One year later: Looking back at the launch of the LRT
KITCHENER -- Sunday marks the first anniversary of the official launch of Light Rail Transit (LRT) in Waterloo Region, but it wasn’t always a smooth ride on the way to its debut.
At $868 million, it is the biggest and most expensive project in the region's history.
There were also a number controversial moments leading up to its launch, including delays and cost overruns.
In June of 2011, the LRT project was officially given the green light and residents got a glimpse at how much they would be on the hook for.
“About a one per cent per year tax rate increase each year for the next seven years,” said Mike Murray CAO in an interview with CTV News at the time.
With help from the provincial and federal government, Waterloo Region officials said the financial ask for the $818 million LRT wouldn't be much locally.
“The province of Ontario is committing $300 million,” said former premier of Ontario Kathleen Wynne in speech in June 2010.
“We will cover one-third of eligible costs,” committed former Prime Minister Stephen Harper in a speech in September 2010.
Upper levels of government hopped on board the project, promising to cover a total of two-thirds of the bill.
Still some residents, particularly those living in Cambridge, felt railroaded into the project that was to operate between Waterloo and Kitchener.
“I am the mayor of the second largest city in this region and I’m fed up with being treated this way. So are my citizens,” said former Cambridge mayor Doug Craig at the time.
As the original decision makers left regional council, or were voted out, only four councillors saw it through.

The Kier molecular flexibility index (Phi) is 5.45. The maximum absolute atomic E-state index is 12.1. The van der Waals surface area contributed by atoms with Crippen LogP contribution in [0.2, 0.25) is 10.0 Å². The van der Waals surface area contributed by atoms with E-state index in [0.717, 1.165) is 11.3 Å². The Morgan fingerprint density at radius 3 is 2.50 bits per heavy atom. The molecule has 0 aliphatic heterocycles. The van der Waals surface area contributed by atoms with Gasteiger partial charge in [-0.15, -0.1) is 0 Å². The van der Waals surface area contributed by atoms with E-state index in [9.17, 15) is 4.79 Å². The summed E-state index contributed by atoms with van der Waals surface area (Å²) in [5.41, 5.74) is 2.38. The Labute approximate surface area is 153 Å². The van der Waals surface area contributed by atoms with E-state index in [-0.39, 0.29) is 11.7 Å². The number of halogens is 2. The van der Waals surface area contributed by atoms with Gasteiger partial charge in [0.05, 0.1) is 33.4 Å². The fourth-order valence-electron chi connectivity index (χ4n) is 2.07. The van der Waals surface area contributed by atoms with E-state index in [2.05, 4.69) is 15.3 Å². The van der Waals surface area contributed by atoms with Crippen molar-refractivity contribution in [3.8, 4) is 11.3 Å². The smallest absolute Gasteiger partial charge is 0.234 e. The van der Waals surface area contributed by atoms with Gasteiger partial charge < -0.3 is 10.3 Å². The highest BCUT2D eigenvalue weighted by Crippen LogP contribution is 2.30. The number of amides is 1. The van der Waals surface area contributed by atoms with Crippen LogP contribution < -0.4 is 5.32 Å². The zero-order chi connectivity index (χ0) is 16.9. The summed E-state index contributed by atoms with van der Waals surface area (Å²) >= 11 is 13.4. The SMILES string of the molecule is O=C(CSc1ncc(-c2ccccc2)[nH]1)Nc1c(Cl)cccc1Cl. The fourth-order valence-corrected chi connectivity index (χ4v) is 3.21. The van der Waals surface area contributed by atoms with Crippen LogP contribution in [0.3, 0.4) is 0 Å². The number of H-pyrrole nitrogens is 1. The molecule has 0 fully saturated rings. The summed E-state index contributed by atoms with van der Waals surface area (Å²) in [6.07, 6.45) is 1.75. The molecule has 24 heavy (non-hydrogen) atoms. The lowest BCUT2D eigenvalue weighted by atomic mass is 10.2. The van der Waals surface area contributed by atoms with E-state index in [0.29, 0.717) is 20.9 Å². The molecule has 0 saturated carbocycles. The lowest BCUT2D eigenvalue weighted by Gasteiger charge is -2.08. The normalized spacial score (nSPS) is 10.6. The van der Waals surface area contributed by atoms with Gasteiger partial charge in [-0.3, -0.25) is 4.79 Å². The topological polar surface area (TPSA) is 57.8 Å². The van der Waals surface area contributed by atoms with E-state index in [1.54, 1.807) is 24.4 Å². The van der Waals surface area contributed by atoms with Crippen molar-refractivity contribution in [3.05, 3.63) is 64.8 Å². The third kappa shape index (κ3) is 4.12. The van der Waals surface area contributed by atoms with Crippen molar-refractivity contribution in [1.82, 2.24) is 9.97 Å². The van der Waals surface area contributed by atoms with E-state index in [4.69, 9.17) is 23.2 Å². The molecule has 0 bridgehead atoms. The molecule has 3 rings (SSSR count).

While the LRT was a ballot issue in every election, politicians pushed forward with the vision.
A deal with Bombardier, as well as some construction overruns, pushed the price tag up another $50 million.
“We would acknowledge that at the outset, at the original $818 million, we went with an extremely small construction contingency,” said Craig Dyer, the chief financial officer for the Region of Waterloo in an interview with CTV News.
The province ended up picking up half the cost overrun.
Months of delays turned into years, with a fall 2017 start that turned into spring 2019 launch.
The biggest sticking point in the years leading up to service was the financial impact.
Breaking it down by year, it was between a one and 1.5 per cent increase on property tax bills.
Added up after seven years, Waterloo Region property owners paid $597 before they were able to board.
The LRT now travels between Conestoga station in Waterloo and Fairway station in Kitchener, with 19 stations along the route.
The region is still working on stage two to extend the LRT from Kitchener to Cambridge.
The preliminary designs for the second phase show an 18-kilometre line with eight stops in the two cities.